July 8, 2006

Congo militiamen free Nepalese UN peacekeepers

By David Lewis

KINSHASA (Reuters) - Militia fighters in Democratic
Republic of Congo on Saturday released five Nepalese U.N.
peacekeepers they had been holding hostage in the violent east
of the country since late May, U.N. officials said.

"They are free. They have been released," one of the
officials, who asked not to be named, told Reuters.

Violence by rebels and renegade militia groups in the
volatile east has dogged preparations for historic elections
due on July 30, thwarting the efforts of the 17,000-strong U.N.
peacekeeping contingent in the Congo.

The five Nepalese freed were part of a group captured
during fighting in May in northeastern Ituri district by
militiamen loyal to Peter Karim, a warlord from the local Lendu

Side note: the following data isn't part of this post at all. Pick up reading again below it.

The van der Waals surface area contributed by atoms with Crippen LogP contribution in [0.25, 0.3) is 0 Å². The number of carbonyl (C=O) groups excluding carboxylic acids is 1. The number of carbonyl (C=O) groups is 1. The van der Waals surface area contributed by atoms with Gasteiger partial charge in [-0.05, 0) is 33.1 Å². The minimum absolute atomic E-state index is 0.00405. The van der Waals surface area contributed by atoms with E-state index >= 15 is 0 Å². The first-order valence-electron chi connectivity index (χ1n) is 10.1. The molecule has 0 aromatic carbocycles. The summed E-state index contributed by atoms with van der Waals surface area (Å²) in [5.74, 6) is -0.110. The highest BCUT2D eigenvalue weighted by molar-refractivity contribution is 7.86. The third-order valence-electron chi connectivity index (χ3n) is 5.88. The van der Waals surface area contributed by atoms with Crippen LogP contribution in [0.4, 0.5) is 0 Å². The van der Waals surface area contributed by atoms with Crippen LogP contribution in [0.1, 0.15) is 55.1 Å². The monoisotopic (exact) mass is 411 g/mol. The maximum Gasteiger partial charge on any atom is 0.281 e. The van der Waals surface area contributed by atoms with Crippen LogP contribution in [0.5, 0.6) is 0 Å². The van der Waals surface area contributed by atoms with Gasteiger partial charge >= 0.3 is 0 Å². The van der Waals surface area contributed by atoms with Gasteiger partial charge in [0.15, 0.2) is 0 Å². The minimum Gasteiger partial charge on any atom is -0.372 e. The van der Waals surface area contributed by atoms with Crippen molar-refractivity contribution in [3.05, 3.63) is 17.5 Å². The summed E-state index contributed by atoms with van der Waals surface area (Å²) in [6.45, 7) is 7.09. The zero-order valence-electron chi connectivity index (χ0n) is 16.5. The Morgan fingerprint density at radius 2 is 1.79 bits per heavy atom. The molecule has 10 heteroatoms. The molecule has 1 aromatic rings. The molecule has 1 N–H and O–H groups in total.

ethnic group.

Karim's militia, which had been demanding cash and freedom
for some of his fighters held by the government, freed two
other Nepalese soldiers on June 27.

A militia source said the five Nepalese were being brought
back from the bush by a delegation of U.N. negotiators and
leaders of the Lendu community.

The U.N. official said the freed soldiers were being taken
to Kwandroma, a Nepalese peacekeepers' base in Ituri.

U.N. Secretary-General Kofi Annan had led appeals for the
release of the Nepalese but U.N. officials insisted no ransom
would be paid.

The July 30 presidential and parliamentary elections in the
Congo are meant to be the culmination of internationally backed
peace accords that ended a 1998-2003 war which sucked in six
neighboring countries.

But violence has persisted in several parts of the vast
country -- the size of western Europe -- and rights groups
estimate four million Congolese have been killed by conflict,
hunger and disease in one of the world's worst humanitarian